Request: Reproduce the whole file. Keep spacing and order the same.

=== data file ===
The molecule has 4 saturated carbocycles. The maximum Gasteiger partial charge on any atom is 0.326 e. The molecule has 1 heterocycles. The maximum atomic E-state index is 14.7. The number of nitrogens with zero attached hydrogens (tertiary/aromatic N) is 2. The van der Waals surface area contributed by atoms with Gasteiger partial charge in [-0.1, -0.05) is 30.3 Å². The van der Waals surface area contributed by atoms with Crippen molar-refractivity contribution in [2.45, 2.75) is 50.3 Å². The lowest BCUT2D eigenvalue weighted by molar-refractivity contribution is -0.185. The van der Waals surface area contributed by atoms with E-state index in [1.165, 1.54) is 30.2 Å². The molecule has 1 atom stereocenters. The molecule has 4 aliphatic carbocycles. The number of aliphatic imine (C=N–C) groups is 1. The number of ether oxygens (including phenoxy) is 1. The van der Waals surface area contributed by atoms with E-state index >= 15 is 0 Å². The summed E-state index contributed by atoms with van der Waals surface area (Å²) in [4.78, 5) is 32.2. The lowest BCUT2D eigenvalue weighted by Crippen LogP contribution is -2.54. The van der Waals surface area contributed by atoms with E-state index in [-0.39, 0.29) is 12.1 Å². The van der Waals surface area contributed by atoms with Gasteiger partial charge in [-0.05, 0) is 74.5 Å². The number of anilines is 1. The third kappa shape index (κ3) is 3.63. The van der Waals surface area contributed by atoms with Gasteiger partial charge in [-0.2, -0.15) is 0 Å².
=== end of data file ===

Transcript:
The molecule has 4 saturated carbocycles. The maximum Gasteiger partial charge on any atom is 0.326 e. The molecule has 1 heterocycles. The maximum atomic E-state index is 14.7. The number of nitrogens with zero attached hydrogens (tertiary/aromatic N) is 2. The van der Waals surface area contributed by atoms with Gasteiger partial charge in [-0.1, -0.05) is 30.3 Å². The van der Waals surface area contributed by atoms with Crippen molar-refractivity contribution in [2.45, 2.75) is 50.3 Å². The lowest BCUT2D eigenvalue weighted by molar-refractivity contribution is -0.185. The van der Waals surface area contributed by atoms with E-state index in [1.165, 1.54) is 30.2 Å². The molecule has 1 atom stereocenters. The molecule has 4 aliphatic carbocycles. The number of aliphatic imine (C=N–C) groups is 1. The number of ether oxygens (including phenoxy) is 1. The van der Waals surface area contributed by atoms with E-state index >= 15 is 0 Å². The summed E-state index contributed by atoms with van der Waals surface area (Å²) in [4.78, 5) is 32.2. The lowest BCUT2D eigenvalue weighted by Crippen LogP contribution is -2.54. The van der Waals surface area contributed by atoms with E-state index in [-0.39, 0.29) is 12.1 Å². The van der Waals surface area contributed by atoms with Gasteiger partial charge in [-0.05, 0) is 74.5 Å². The number of anilines is 1. The third kappa shape index (κ3) is 3.63. The van der Waals surface area contributed by atoms with Gasteiger partial charge in [-0.2, -0.15) is 0 Å².